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'I' is to the right

By | January 22, 2001

After damage or anaesthetisation of the right brain hemisphere, some people can suffer from misidentification of their own extremities (a condition known as asomatopagnosia). Researchers from Harvard Medical School believe they now have the data to explain why this happens.Julian Paul Keenan and colleagues studied patients who were having their brain hemispheres individually anaesthetised to investigate their epilepsy. During anaesthesia, the patients were shown pictures of faces generated by mo

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Genetic screening for FH

By | January 22, 2001

Genetic screening is the best available diagnosis option for relatives of patients with familial hypercholesterolaemia.

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Isolating the cow genome

By | January 22, 2001

Inbreeding is thought to cause reduced genetic variation and diminished viability. In the January 18 Nature, Visscher et al. studied the genome of a viable herd of cows, Chillingham cattle (Bos taurus), that have lived as an isolated inbred herd for over 300 years in the north of England (Nature 2001, 409:303). Visscher et al. analyzed 13 of the Chillingham animals (the breed totals just 49 animals) and scored for 25 polymorphic microsatellite markers. They report that the herd is remarkably ho

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New patent strategy succeeds - for now

By | January 22, 2001

Bristol-Myers Squibb's novel patent strategy could prove effective in protecting its marketing exclusivity for the blockbuster anxiety drug BuSpar.

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Nucleosome remodelling takes its Toll

By | January 22, 2001

Mammalian Toll-like receptors (TLRs) bind to bacterial lipopolysaccharides (LPS) leading to the induction of several cytokine genes that are essential for the inflammatory response. Activation of the Rel proteins is thought to be critical for TLR-induced transcriptional induction. As described in the January Nature Immunology, Weinmann et al. have used TLR4 mutant mice to show that TLR signaling is required for nucleosome remodeling at the interleukin 12 p40 promoter upon induction with LPS (N

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Tales of PU

By | January 22, 2001

Members of the PU.1/Spi family of Ets-type transcription factors play key roles in mammalian hematopoiesis and lymphoid development. Lymphocytes are found in jawed vertebrates, including cartilaginous fish, but not in jawless vertebrates or invertebrates. In the January 16 Proceedings of the National Academy of Science Anderson et al. identified three PU.1 members in the cartilaginous fish Raja eglanteria (skate)(Proc Natl Acad Sci USA 2001, 98:553-558). Phylogenetic analysis established that

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Animal rights versus commercial freedom

By | January 19, 2001

The fate of a small animal research company has prompted the UK Government to consider new legislation "to deal with animal rights extremists."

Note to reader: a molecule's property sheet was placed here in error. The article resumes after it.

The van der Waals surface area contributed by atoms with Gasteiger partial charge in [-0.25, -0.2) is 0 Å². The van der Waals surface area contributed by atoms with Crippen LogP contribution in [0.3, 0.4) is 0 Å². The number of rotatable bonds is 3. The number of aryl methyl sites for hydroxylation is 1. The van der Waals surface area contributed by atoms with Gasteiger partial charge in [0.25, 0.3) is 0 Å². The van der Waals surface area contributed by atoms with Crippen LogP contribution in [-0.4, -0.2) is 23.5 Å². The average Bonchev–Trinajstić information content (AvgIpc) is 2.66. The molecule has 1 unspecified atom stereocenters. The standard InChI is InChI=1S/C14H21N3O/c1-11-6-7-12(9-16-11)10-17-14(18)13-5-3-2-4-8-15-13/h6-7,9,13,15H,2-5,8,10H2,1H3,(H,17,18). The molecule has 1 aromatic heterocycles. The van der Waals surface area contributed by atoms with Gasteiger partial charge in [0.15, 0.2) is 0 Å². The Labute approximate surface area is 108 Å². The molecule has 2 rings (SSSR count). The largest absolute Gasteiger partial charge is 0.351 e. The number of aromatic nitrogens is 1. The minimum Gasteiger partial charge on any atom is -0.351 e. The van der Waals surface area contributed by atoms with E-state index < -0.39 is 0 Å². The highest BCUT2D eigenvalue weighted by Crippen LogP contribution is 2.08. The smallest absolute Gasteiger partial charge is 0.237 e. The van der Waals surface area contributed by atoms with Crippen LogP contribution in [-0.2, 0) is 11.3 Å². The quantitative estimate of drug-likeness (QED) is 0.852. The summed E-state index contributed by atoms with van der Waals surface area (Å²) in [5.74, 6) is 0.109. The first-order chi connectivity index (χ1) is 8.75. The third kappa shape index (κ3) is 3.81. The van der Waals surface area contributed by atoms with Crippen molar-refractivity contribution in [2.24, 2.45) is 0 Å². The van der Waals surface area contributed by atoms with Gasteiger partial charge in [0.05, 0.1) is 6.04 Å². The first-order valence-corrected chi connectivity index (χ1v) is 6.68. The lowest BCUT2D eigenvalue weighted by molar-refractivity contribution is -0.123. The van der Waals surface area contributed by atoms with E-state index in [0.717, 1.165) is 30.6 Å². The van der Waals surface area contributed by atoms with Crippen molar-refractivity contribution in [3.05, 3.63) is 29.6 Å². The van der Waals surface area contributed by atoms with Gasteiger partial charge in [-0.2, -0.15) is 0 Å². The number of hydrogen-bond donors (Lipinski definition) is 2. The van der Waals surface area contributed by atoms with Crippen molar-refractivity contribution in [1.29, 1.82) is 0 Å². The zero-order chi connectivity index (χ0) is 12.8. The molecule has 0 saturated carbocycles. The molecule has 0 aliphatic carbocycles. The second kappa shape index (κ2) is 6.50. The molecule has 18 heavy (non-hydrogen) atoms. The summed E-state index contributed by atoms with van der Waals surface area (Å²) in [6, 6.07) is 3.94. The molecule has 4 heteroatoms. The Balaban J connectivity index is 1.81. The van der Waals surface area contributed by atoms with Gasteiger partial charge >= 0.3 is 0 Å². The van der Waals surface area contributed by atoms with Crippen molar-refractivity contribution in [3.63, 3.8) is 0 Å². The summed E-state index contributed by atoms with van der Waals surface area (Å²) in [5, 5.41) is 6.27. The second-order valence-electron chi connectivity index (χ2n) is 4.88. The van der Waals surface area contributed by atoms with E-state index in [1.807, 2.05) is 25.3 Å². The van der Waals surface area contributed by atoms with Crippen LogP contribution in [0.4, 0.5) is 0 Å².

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Genetic basis for aggressive tumours discovered

By | January 18, 2001

A checkpoint mutation in mice might provide clues to the progression towards aggressive, treatment-resistant cancers, according to a study published in 18 January Nature. Researchers from the Memorial Sloan-Kettering Cancer Center in New York genetically engineered a mutation in the MAD2 gene that eliminates a checkpoint in mitotic division essential for ensuring the equal distribution of chromosomes to the two daughter cells. The mutation caused the tumour cells to become very genetically unsta

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Loss of imprinting in colorectal cancer

By | January 18, 2001

Loss of imprinting (LOI) has been implicated in the predisposition to certain colorectal cancers. Insulin-like growth factor II (IGF2) is an imprinted gene in which the maternal allele is normally silenced. In the January 16 Proceedings of the National Academy of Science, Nakagawa et al. describe the development of a fluorescence-based primer extension assay (SnuPE) to examine whether LOI is associated with allele-specific methylation in colorectal cancer samples (Proc Natl Acad Sci USA 2001,

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The link between obesity and diabetes

By | January 18, 2001

Type II diabetes is characterised by tissue resistance to insulin and is widespread in industrialised societies. A link between obesity and type II diabetes has long been suspected but details of the mechanism were unknown. Now, a newly discovered hormone described in 18 January Nature is proposed as the essential link between obesity and type II diabetes.Michell Lazar and colleagues from University of Pennsylvania School of Medicine found that adipocytes secrete a unique signalling protein, whi

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